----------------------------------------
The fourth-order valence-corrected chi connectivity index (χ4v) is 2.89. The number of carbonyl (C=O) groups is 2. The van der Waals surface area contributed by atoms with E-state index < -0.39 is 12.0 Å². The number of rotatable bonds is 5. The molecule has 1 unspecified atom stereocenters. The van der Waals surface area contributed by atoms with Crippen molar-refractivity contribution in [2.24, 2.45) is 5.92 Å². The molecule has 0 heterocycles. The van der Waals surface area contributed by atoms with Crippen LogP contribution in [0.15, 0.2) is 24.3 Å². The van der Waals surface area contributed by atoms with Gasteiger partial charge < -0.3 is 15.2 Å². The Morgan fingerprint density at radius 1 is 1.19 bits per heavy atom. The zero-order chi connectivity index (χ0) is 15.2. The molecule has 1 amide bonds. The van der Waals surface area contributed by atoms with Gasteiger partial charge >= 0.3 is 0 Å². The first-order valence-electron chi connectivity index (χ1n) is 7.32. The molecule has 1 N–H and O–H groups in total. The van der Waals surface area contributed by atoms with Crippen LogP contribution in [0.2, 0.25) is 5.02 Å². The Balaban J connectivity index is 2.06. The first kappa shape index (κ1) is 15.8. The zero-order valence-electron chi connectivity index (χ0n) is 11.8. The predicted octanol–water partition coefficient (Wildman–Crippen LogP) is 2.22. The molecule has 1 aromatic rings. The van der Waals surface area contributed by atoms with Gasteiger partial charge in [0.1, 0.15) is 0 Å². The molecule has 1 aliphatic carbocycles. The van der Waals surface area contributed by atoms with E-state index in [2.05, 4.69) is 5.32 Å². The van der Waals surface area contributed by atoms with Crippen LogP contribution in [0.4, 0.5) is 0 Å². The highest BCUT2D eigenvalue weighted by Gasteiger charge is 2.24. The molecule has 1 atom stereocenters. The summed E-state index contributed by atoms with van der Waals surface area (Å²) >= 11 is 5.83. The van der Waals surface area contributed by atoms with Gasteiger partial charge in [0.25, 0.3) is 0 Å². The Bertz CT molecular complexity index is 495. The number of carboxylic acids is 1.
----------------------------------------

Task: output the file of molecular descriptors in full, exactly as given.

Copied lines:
The fourth-order valence-corrected chi connectivity index (χ4v) is 2.89. The number of carbonyl (C=O) groups is 2. The van der Waals surface area contributed by atoms with E-state index < -0.39 is 12.0 Å². The number of rotatable bonds is 5. The molecule has 1 unspecified atom stereocenters. The van der Waals surface area contributed by atoms with Crippen molar-refractivity contribution in [2.24, 2.45) is 5.92 Å². The molecule has 0 heterocycles. The van der Waals surface area contributed by atoms with Crippen LogP contribution in [0.15, 0.2) is 24.3 Å². The van der Waals surface area contributed by atoms with Gasteiger partial charge < -0.3 is 15.2 Å². The Morgan fingerprint density at radius 1 is 1.19 bits per heavy atom. The zero-order chi connectivity index (χ0) is 15.2. The molecule has 1 amide bonds. The van der Waals surface area contributed by atoms with Gasteiger partial charge >= 0.3 is 0 Å². The first-order valence-electron chi connectivity index (χ1n) is 7.32. The molecule has 1 N–H and O–H groups in total. The van der Waals surface area contributed by atoms with Crippen LogP contribution in [0.2, 0.25) is 5.02 Å². The Balaban J connectivity index is 2.06. The first kappa shape index (κ1) is 15.8. The zero-order valence-electron chi connectivity index (χ0n) is 11.8. The predicted octanol–water partition coefficient (Wildman–Crippen LogP) is 2.22. The molecule has 1 aromatic rings. The van der Waals surface area contributed by atoms with Gasteiger partial charge in [0.1, 0.15) is 0 Å². The molecule has 1 aliphatic carbocycles. The van der Waals surface area contributed by atoms with E-state index in [2.05, 4.69) is 5.32 Å². The van der Waals surface area contributed by atoms with Crippen LogP contribution in [0.4, 0.5) is 0 Å². The highest BCUT2D eigenvalue weighted by Gasteiger charge is 2.24. The molecule has 1 atom stereocenters. The summed E-state index contributed by atoms with van der Waals surface area (Å²) >= 11 is 5.83. The van der Waals surface area contributed by atoms with Gasteiger partial charge in [0.25, 0.3) is 0 Å². The Bertz CT molecular complexity index is 495. The number of carboxylic acids is 1.